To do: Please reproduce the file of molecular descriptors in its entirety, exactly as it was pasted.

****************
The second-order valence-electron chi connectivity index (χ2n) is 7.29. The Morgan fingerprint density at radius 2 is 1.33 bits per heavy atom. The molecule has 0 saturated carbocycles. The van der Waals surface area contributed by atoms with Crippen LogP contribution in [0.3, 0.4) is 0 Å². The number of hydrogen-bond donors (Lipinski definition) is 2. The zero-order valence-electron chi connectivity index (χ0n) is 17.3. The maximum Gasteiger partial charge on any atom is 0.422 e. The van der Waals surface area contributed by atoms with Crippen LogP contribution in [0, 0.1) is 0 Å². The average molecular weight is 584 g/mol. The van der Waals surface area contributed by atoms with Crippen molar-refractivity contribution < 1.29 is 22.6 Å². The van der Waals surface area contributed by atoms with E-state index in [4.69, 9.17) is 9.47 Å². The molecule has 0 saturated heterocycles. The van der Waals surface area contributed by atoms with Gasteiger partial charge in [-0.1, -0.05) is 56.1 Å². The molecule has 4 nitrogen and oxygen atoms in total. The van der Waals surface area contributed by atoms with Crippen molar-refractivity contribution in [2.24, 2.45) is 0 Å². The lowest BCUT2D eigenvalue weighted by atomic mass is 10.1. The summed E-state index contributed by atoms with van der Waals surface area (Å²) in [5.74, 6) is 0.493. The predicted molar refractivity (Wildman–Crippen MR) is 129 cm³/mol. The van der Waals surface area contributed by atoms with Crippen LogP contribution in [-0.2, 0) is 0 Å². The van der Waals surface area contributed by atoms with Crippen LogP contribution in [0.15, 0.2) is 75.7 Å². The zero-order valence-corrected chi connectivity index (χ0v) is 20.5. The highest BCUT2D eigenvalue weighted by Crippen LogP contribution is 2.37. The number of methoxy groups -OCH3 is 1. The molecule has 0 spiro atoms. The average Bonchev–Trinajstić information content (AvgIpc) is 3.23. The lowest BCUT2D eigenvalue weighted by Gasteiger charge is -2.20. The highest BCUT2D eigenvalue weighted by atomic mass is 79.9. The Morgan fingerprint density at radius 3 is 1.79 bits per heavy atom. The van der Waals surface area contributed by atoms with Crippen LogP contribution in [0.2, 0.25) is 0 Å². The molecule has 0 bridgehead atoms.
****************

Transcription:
The second-order valence-electron chi connectivity index (χ2n) is 7.29. The Morgan fingerprint density at radius 2 is 1.33 bits per heavy atom. The molecule has 0 saturated carbocycles. The van der Waals surface area contributed by atoms with Crippen LogP contribution in [0.3, 0.4) is 0 Å². The number of hydrogen-bond donors (Lipinski definition) is 2. The zero-order valence-electron chi connectivity index (χ0n) is 17.3. The maximum Gasteiger partial charge on any atom is 0.422 e. The van der Waals surface area contributed by atoms with Crippen LogP contribution in [0, 0.1) is 0 Å². The average molecular weight is 584 g/mol. The van der Waals surface area contributed by atoms with Crippen molar-refractivity contribution < 1.29 is 22.6 Å². The van der Waals surface area contributed by atoms with E-state index in [4.69, 9.17) is 9.47 Å². The molecule has 0 saturated heterocycles. The van der Waals surface area contributed by atoms with Gasteiger partial charge in [-0.1, -0.05) is 56.1 Å². The molecule has 4 nitrogen and oxygen atoms in total. The van der Waals surface area contributed by atoms with Crippen molar-refractivity contribution in [2.24, 2.45) is 0 Å². The lowest BCUT2D eigenvalue weighted by atomic mass is 10.1. The summed E-state index contributed by atoms with van der Waals surface area (Å²) in [5.74, 6) is 0.493. The predicted molar refractivity (Wildman–Crippen MR) is 129 cm³/mol. The van der Waals surface area contributed by atoms with Crippen LogP contribution in [-0.2, 0) is 0 Å². The van der Waals surface area contributed by atoms with Crippen LogP contribution in [0.15, 0.2) is 75.7 Å². The zero-order valence-corrected chi connectivity index (χ0v) is 20.5. The highest BCUT2D eigenvalue weighted by Crippen LogP contribution is 2.37. The number of methoxy groups -OCH3 is 1. The molecule has 0 spiro atoms. The average Bonchev–Trinajstić information content (AvgIpc) is 3.23. The lowest BCUT2D eigenvalue weighted by Gasteiger charge is -2.20. The highest BCUT2D eigenvalue weighted by atomic mass is 79.9. The Morgan fingerprint density at radius 3 is 1.79 bits per heavy atom. The van der Waals surface area contributed by atoms with Crippen LogP contribution in [0.2, 0.25) is 0 Å². The molecule has 0 bridgehead atoms.